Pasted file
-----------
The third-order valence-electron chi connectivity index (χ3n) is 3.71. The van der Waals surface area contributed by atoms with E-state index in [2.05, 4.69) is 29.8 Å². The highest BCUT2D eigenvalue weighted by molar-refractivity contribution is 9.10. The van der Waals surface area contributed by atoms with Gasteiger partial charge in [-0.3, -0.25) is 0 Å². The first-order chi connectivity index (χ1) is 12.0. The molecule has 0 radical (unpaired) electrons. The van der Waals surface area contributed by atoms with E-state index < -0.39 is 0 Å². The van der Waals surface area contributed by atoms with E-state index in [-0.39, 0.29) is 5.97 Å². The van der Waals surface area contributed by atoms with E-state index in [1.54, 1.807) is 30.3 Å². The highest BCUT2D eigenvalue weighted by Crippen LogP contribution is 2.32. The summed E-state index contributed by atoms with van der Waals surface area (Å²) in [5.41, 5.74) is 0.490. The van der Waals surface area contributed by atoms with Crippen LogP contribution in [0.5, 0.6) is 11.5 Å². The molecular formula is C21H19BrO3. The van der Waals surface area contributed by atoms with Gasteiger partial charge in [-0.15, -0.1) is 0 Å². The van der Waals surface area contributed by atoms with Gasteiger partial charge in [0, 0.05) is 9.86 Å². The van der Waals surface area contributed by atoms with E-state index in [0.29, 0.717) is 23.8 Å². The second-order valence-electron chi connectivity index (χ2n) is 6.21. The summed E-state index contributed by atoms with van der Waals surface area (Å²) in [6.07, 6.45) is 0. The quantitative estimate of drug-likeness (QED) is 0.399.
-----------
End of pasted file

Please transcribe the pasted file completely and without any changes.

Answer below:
The third-order valence-electron chi connectivity index (χ3n) is 3.71. The van der Waals surface area contributed by atoms with E-state index in [2.05, 4.69) is 29.8 Å². The highest BCUT2D eigenvalue weighted by molar-refractivity contribution is 9.10. The van der Waals surface area contributed by atoms with Gasteiger partial charge in [-0.3, -0.25) is 0 Å². The first-order chi connectivity index (χ1) is 12.0. The molecule has 0 radical (unpaired) electrons. The van der Waals surface area contributed by atoms with E-state index < -0.39 is 0 Å². The van der Waals surface area contributed by atoms with E-state index in [-0.39, 0.29) is 5.97 Å². The van der Waals surface area contributed by atoms with E-state index in [1.54, 1.807) is 30.3 Å². The highest BCUT2D eigenvalue weighted by Crippen LogP contribution is 2.32. The summed E-state index contributed by atoms with van der Waals surface area (Å²) in [5.41, 5.74) is 0.490. The van der Waals surface area contributed by atoms with Crippen LogP contribution in [0.5, 0.6) is 11.5 Å². The molecular formula is C21H19BrO3. The van der Waals surface area contributed by atoms with Gasteiger partial charge in [-0.15, -0.1) is 0 Å². The van der Waals surface area contributed by atoms with Gasteiger partial charge in [0, 0.05) is 9.86 Å². The van der Waals surface area contributed by atoms with E-state index in [0.29, 0.717) is 23.8 Å². The second-order valence-electron chi connectivity index (χ2n) is 6.21. The summed E-state index contributed by atoms with van der Waals surface area (Å²) in [6.07, 6.45) is 0. The quantitative estimate of drug-likeness (QED) is 0.399.